First off, you know that “Autodetect relationships” feature that has been lurking around Power Pivot since 2010?  It’s back, and it actually performs relationship detection during import.  So the three relationships pictured above were auto-created, I didn’t have to do anything other than import the data.  I’m cautiously optimistic about this, but will need more real-world experience.

Second, there’s a Manage Relationships button on the ribbon, and it leads to a familiar-looking friend:

Power BI Manage Relationships

Displays the Existing Relationships, Just Like in Power Pivot

What happens when you click “New…” however is a wholly-unexpected surprise:

Power BI Create Relationship Dialog is MUCH Better than the Power Pivot Equivalent

OMG OMG OMG!  This!  THIS is an example of UX Design in its Highest Form.
(Seriously, I want to write lovesongs about this dialog and everyone involved in its creation.)

One of my longstanding concerns about the Power BI team goes something like this: in software circles, there are Engine Teams and Experience Teams.  Engine teams give us massively complete and robust things like SQL Server and the DAX engine.  Experience teams give us beautiful, easy-to-learn and fun-to-use things like the iPhone.  Teams like Excel sit somewhere in between.  I hated Power View primarily because it reflected an Engine team (the SQL folks) underestimating the myriad little details that go into building good User Experiences (UX).  When it takes me 20 minutes to notice that there IS indeed a button to increase font size…  yeah.  I just can’t.

I’m not trying to be mean here!  Engine teams always underestimate the difficulty of building good UX, and Experience teams always underestimate the difficulty of building good engines.  It’s a cultural shift for the SQL team to become an Experience team, and it doesn’t happen overnight.  We can forgive the Dark Ages (ahem, Power View) if they give way to a Renaissance.

Anyway, this dialog is a beautiful example of the tide turning. “What’s the big deal Rob,” you ask?  “It’s just a silly little thing, and we already had one.”  Well that’s my point.  No detail is too small when it comes to UX.  The old “four picker” relationship dialog forced me to go on the basis of column names alone.  I never got to see the two tables’ DATA during relationship creation, EVER (no matter how I did it.)  That led to a lot of canceling-and-flipping-between-tables to make sure I knew which two columns actually match.  This new dialog finally lets me do it without leaving the dialog and coming back.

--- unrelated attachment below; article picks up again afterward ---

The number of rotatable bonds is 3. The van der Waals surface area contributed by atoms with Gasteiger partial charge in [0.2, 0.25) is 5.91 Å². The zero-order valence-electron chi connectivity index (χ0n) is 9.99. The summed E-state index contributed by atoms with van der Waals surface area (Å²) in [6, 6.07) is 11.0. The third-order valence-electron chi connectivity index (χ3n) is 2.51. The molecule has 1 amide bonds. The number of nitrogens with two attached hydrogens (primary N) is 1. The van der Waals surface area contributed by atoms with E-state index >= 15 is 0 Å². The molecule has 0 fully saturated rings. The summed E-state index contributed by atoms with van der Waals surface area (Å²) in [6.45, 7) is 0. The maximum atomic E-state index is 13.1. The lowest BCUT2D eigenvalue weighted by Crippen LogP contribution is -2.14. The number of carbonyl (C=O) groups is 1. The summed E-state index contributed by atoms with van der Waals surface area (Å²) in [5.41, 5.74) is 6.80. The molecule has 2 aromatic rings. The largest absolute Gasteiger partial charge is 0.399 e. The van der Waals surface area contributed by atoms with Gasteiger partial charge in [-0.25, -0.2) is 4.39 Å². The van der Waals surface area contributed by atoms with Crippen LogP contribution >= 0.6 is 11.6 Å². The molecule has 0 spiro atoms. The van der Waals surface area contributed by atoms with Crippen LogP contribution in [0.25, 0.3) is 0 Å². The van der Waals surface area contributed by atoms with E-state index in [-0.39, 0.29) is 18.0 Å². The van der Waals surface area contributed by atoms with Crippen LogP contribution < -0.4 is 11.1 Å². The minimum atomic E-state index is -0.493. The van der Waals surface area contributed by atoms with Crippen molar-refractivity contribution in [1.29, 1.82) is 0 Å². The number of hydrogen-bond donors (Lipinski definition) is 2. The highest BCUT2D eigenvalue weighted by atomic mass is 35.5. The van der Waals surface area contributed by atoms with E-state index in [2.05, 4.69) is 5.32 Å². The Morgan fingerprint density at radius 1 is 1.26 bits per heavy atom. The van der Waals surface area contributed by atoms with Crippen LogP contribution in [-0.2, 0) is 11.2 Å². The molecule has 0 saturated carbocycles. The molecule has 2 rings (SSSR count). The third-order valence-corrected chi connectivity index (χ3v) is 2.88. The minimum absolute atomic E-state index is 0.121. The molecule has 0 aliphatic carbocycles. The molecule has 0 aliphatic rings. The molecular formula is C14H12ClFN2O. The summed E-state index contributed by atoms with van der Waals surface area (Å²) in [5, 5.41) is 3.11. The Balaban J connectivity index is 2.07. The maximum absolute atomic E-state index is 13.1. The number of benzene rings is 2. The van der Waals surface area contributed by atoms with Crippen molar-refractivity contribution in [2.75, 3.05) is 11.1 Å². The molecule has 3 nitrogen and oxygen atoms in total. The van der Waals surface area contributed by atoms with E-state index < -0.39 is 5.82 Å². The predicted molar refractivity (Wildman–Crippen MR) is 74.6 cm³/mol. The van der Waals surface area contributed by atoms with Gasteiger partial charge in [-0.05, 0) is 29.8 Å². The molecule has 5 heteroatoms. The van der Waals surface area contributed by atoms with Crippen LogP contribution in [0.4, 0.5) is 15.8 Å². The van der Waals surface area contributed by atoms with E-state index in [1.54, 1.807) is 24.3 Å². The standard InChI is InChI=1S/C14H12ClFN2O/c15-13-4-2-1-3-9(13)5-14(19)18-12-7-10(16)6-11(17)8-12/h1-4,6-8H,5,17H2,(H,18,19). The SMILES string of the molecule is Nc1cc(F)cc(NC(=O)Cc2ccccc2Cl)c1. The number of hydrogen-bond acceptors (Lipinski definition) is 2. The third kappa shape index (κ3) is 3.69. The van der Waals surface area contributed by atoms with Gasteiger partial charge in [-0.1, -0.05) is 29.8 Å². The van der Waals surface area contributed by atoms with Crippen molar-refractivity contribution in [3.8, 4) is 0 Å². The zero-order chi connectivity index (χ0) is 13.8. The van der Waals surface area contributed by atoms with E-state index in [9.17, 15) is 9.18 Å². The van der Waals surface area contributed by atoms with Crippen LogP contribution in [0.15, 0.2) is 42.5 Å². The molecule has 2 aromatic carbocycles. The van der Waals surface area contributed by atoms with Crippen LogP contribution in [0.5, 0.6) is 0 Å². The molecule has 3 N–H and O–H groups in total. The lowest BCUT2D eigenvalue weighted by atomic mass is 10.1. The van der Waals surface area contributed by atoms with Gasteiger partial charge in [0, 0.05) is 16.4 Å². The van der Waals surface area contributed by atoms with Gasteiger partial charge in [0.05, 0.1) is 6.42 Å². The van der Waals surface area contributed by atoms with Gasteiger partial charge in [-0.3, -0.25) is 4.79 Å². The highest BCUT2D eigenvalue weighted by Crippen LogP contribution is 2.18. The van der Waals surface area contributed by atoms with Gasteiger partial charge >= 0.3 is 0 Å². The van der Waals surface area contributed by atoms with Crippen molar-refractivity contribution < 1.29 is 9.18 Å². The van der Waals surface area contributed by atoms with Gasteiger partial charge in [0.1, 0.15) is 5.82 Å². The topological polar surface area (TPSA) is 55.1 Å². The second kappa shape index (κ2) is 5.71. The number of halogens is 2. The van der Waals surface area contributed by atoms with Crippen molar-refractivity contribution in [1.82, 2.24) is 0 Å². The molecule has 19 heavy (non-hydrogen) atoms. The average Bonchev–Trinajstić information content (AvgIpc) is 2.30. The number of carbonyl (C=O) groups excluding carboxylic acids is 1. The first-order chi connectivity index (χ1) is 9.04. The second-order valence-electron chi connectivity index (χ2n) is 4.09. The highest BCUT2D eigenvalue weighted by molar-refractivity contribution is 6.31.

That they even took the time to redesign the existing “4-picker” relationship dialog is an Amazingly Good Sign.  Attention to detail, folks.  It’s what made Steve Jobs great.

But now that I’ve expressed my heartfelt love, let me pick some nits with the Advanced section of this dialog.  Terminology is the enemy of understanding.  And we’ve got some serious terminology here:

Power BI Advanced Relationship Options: Cardinality and Filter Direction

Yes, BI Pros May Know the Word “Cardinality,” But Excel Folks File it Under “WTF.”

Once Cardinality Sets In, There is No Known Treatment. The Binoculars are Merely a Placebo.I’m chuckling right now, because when I teach classes, I ALWAYS teach my students the meaning of the word “cardinality.”  Not because it’s important, AT ALL, but because it makes us sound smart.  I explicitly tell people that if they throw this word around a lot, people will be impressed but won’t understand.  And here it is in the UX.  (The other “smart” word I teach is the word “scalar.”  Both words are taught as a means of adding levity, which is a fancy way of saying, they’re jokes.)

I actually think the meaningless word “Type” would be a better choice here.  And there should be a little “i” in a circle so I can click or hover to get an explanation.  Words like this just scare people without adding anything.

High Cardinality Means Lots of Unique Values. But Perhaps a Religious Figure Too? I Sure Hope People Using Search Engines Find this and Are Very, Very ConfusedOK yeah, this IS under Advanced.  But Excel people will look here, and we want Excel people to not feel like they are missing some sort of magic decoder ring or secret handshake of the Royal Society of BI.